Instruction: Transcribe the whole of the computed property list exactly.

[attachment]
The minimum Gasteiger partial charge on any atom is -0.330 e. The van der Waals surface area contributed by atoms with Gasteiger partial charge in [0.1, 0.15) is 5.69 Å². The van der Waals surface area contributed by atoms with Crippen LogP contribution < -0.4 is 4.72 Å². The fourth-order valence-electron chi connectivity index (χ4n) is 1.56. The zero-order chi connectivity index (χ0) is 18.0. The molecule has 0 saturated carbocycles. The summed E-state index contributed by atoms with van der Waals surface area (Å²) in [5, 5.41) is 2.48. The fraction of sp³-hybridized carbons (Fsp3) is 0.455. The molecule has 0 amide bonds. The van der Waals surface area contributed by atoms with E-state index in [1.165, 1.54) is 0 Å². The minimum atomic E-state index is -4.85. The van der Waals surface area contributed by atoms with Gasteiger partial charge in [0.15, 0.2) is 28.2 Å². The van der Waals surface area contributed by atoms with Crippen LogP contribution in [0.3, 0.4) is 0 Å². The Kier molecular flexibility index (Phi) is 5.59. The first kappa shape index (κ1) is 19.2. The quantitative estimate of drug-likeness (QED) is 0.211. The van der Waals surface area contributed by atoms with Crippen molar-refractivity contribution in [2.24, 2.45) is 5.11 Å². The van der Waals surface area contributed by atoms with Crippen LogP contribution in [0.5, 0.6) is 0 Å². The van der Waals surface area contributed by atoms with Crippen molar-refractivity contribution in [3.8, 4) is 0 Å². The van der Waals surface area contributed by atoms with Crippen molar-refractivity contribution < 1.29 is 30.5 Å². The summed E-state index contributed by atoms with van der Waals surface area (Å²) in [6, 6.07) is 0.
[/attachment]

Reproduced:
The minimum Gasteiger partial charge on any atom is -0.330 e. The van der Waals surface area contributed by atoms with Gasteiger partial charge in [0.1, 0.15) is 5.69 Å². The van der Waals surface area contributed by atoms with Crippen LogP contribution < -0.4 is 4.72 Å². The fourth-order valence-electron chi connectivity index (χ4n) is 1.56. The zero-order chi connectivity index (χ0) is 18.0. The molecule has 0 saturated carbocycles. The summed E-state index contributed by atoms with van der Waals surface area (Å²) in [5, 5.41) is 2.48. The fraction of sp³-hybridized carbons (Fsp3) is 0.455. The molecule has 0 amide bonds. The van der Waals surface area contributed by atoms with E-state index in [1.165, 1.54) is 0 Å². The minimum atomic E-state index is -4.85. The van der Waals surface area contributed by atoms with Gasteiger partial charge in [0.15, 0.2) is 28.2 Å². The van der Waals surface area contributed by atoms with Crippen LogP contribution in [0.3, 0.4) is 0 Å². The Kier molecular flexibility index (Phi) is 5.59. The first kappa shape index (κ1) is 19.2. The quantitative estimate of drug-likeness (QED) is 0.211. The van der Waals surface area contributed by atoms with Crippen molar-refractivity contribution in [2.24, 2.45) is 5.11 Å². The van der Waals surface area contributed by atoms with Crippen LogP contribution in [0.5, 0.6) is 0 Å². The van der Waals surface area contributed by atoms with Crippen molar-refractivity contribution in [3.8, 4) is 0 Å². The van der Waals surface area contributed by atoms with Crippen molar-refractivity contribution < 1.29 is 30.5 Å². The summed E-state index contributed by atoms with van der Waals surface area (Å²) in [6, 6.07) is 0.